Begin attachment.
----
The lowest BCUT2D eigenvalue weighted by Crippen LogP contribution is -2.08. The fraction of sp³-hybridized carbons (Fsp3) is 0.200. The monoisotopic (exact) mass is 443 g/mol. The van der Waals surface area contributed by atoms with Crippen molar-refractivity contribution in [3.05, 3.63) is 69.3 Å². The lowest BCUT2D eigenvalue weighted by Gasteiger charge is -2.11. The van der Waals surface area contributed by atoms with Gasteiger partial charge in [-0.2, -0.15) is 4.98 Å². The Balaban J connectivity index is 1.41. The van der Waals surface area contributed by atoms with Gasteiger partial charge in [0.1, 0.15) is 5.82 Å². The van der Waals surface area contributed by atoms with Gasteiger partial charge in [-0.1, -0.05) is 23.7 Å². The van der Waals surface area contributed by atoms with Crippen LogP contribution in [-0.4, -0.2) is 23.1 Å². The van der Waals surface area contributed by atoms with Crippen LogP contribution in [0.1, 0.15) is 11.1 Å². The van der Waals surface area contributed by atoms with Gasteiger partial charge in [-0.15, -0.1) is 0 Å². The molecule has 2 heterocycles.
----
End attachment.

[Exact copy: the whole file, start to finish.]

The lowest BCUT2D eigenvalue weighted by Crippen LogP contribution is -2.08. The fraction of sp³-hybridized carbons (Fsp3) is 0.200. The monoisotopic (exact) mass is 443 g/mol. The van der Waals surface area contributed by atoms with Crippen molar-refractivity contribution in [3.05, 3.63) is 69.3 Å². The lowest BCUT2D eigenvalue weighted by Gasteiger charge is -2.11. The van der Waals surface area contributed by atoms with Gasteiger partial charge in [-0.2, -0.15) is 4.98 Å². The Balaban J connectivity index is 1.41. The van der Waals surface area contributed by atoms with Gasteiger partial charge in [0.1, 0.15) is 5.82 Å². The van der Waals surface area contributed by atoms with Gasteiger partial charge in [-0.1, -0.05) is 23.7 Å². The van der Waals surface area contributed by atoms with Crippen LogP contribution in [-0.4, -0.2) is 23.1 Å². The van der Waals surface area contributed by atoms with Crippen LogP contribution in [0.1, 0.15) is 11.1 Å². The van der Waals surface area contributed by atoms with Gasteiger partial charge in [-0.15, -0.1) is 0 Å². The molecule has 2 heterocycles.